Most statistics calling out the number of people involved in caregiving are rapidly becoming outdated. The necessity of being a caregiver can have significant financial implications for professionals, workers and, particularly, business owners. Financial professionals can help clients who are caregivers navigate these challenges. And as professionals and business owners themselves, these are challenges that advisors also may face.
The pandemic blurred the boundaries between the personal and the professional and fundamentally changed the social contract that governs today’s workplace. After seeing too many truly disturbing media images and hearing heart-wrenching stories, many people decidedly would prefer to age in place.
Arranging for care at home requires skills beyond those we may have acquired in our current employment. It is estimated that 95% of community-dwelling seniors today rely on help from unpaid family or friends. Being an employed caregiver, employing caregivers or living with a caregiver is quickly becoming the norm instead of the exception. Many businesses now employ a workforce that spans three, and in some cases, four generations — from career extenders to baby boomers to Generation X to millennials — many of whom are already involved in caregiving.
Juggling work and providing or supervising someone’s care is more complicated than just hiring someone to help (good luck finding a qualified, trained person). There also are the issues of wills, end of life directives and other documents (which no one really wants to discuss).
Extended care and long-term care are expensive and can impact retirement savings. The time, energy and resources required to provide care can negatively impact a worker’s performance and can affect their own ability to retire comfortably.
Some 62% of caregivers who participated in an AgingCare.com survey say that the cost of caring for a parent has impacted their ability to plan for their own financial future. Family dynamics can add to stress and potential underperformance at work. Addressing the need and finding adequate and affordable options are challenging.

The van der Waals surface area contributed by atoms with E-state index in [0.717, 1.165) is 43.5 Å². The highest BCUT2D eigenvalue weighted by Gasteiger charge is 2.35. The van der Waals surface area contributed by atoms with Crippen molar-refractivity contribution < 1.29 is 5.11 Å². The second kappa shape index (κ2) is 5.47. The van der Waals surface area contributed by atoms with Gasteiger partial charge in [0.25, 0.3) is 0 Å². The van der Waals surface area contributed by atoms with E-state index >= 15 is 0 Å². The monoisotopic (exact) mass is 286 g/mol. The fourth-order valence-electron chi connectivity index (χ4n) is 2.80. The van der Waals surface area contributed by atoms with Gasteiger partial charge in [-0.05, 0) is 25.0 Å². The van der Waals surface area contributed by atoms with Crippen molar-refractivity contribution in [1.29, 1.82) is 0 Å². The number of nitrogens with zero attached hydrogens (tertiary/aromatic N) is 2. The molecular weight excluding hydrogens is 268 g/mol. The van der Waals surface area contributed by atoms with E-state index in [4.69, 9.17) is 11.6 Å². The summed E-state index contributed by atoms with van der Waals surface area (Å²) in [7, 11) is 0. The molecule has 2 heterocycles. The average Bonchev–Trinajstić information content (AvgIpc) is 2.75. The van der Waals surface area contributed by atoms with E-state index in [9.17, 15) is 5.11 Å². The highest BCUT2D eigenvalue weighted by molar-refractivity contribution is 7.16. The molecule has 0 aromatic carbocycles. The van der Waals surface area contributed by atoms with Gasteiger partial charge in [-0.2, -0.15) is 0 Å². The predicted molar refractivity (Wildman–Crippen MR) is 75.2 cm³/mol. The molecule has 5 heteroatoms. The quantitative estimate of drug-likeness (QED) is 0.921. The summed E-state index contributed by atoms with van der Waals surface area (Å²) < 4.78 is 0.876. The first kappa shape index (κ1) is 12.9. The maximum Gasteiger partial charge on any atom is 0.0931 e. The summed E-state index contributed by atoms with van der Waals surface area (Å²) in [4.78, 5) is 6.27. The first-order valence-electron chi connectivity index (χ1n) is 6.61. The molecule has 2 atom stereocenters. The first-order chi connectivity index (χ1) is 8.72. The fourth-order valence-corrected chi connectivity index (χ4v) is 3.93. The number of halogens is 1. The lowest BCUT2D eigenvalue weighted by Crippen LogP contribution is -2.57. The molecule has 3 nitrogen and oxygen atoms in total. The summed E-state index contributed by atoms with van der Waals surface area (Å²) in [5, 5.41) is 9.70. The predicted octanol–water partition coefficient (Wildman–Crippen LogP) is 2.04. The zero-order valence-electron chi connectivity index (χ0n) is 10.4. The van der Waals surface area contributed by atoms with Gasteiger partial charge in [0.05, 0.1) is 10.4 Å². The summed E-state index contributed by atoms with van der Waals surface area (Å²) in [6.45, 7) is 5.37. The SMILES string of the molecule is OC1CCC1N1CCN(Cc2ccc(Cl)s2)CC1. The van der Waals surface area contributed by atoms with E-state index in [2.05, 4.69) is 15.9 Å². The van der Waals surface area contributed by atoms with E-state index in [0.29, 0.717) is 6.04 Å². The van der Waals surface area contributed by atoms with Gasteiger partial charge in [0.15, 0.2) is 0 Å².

Solutions Are Available
In my recent book How Not To Tear Your Family Apart, I follow a fictitious family as they work to create a plan that will result in the main character, Jodi, finding options that will relieve her from the stressful juggling act of personal and professional responsibilities.
As a member of the sandwich generation, Jodi has passed up a promotion and backs off from working on group projects since her time is not always her own. She stopped contributing to her 401(k) and instead started diverting those funds to a separate account dedicated to the cost of her parents’ care. She spends her lunch hour running errands related to her parents’ care and often shows up late to work looking exhausted.
Fortunately, she is not the business owner, for if she were, the impact on the confidence of her employees and clients likely would suffer as well. This case study uses this fictional family who works with an advisor/agent to explore various insurance, non-insurance and government programs. The study provides an overview of options to address extended and long-term care needs that work for employers, employees and family caregivers. It also covers strategies for initiating and sustaining difficult conversations that are necessary for good preparation.
Caregivers, especially those with additional professional responsibilities, must be prepared for the potential impact of caregiving on their lives and finances. It’s important to understand what resources are available and to have a plan in place that includes the entire family. Understanding how caregiving can affect the whole family, not only those receiving care, is an important part of any financial plan.
Since the pandemic, retaining the best employees includes caring about the physical and financial health of business owners and workers. To avoid the likelihood of extended and long-term care needs negatively impacting your clients’ careers or businesses, they must become educated about options that work for them. Offering solid guidance and advice is crucial to growing your business and protecting theirs.